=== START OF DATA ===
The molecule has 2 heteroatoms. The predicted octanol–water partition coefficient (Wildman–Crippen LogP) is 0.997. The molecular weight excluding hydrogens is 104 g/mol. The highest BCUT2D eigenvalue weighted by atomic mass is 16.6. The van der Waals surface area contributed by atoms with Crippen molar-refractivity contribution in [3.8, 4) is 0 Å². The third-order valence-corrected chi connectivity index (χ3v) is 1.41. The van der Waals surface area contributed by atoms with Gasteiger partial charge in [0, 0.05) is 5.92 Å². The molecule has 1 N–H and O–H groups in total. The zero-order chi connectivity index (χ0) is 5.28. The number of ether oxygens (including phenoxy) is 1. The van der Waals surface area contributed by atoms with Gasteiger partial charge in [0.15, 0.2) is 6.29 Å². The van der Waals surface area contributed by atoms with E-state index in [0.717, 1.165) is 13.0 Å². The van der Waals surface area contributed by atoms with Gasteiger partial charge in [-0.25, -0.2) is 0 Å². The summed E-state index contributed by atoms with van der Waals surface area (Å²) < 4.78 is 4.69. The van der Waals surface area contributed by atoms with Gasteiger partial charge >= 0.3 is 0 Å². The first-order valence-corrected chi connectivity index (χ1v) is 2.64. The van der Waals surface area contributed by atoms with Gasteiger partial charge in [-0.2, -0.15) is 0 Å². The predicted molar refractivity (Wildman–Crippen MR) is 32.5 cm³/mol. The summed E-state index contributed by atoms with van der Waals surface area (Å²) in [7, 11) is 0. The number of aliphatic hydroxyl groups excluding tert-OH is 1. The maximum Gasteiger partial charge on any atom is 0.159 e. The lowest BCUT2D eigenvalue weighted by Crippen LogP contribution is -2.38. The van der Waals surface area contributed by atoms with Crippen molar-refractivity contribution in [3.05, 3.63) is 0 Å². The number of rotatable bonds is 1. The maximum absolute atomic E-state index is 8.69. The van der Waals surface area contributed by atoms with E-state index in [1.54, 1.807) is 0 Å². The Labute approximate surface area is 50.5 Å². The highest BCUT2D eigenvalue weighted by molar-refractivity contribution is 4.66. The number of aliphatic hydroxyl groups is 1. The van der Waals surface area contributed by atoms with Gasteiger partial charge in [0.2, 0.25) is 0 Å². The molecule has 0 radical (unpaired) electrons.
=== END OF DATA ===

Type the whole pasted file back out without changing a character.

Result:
The molecule has 2 heteroatoms. The predicted octanol–water partition coefficient (Wildman–Crippen LogP) is 0.997. The molecular weight excluding hydrogens is 104 g/mol. The highest BCUT2D eigenvalue weighted by atomic mass is 16.6. The van der Waals surface area contributed by atoms with Crippen molar-refractivity contribution in [3.8, 4) is 0 Å². The third-order valence-corrected chi connectivity index (χ3v) is 1.41. The van der Waals surface area contributed by atoms with Gasteiger partial charge in [0, 0.05) is 5.92 Å². The molecule has 1 N–H and O–H groups in total. The zero-order chi connectivity index (χ0) is 5.28. The number of ether oxygens (including phenoxy) is 1. The van der Waals surface area contributed by atoms with Gasteiger partial charge in [0.15, 0.2) is 6.29 Å². The van der Waals surface area contributed by atoms with E-state index in [0.717, 1.165) is 13.0 Å². The van der Waals surface area contributed by atoms with Gasteiger partial charge in [-0.25, -0.2) is 0 Å². The summed E-state index contributed by atoms with van der Waals surface area (Å²) < 4.78 is 4.69. The van der Waals surface area contributed by atoms with Gasteiger partial charge >= 0.3 is 0 Å². The first-order valence-corrected chi connectivity index (χ1v) is 2.64. The van der Waals surface area contributed by atoms with Gasteiger partial charge in [-0.2, -0.15) is 0 Å². The predicted molar refractivity (Wildman–Crippen MR) is 32.5 cm³/mol. The summed E-state index contributed by atoms with van der Waals surface area (Å²) in [7, 11) is 0. The number of aliphatic hydroxyl groups excluding tert-OH is 1. The maximum Gasteiger partial charge on any atom is 0.159 e. The lowest BCUT2D eigenvalue weighted by Crippen LogP contribution is -2.38. The van der Waals surface area contributed by atoms with Crippen molar-refractivity contribution in [3.05, 3.63) is 0 Å². The number of rotatable bonds is 1. The maximum absolute atomic E-state index is 8.69. The van der Waals surface area contributed by atoms with E-state index in [1.54, 1.807) is 0 Å². The Labute approximate surface area is 50.5 Å². The highest BCUT2D eigenvalue weighted by molar-refractivity contribution is 4.66. The number of aliphatic hydroxyl groups is 1. The van der Waals surface area contributed by atoms with Gasteiger partial charge in [0.2, 0.25) is 0 Å². The molecule has 0 radical (unpaired) electrons.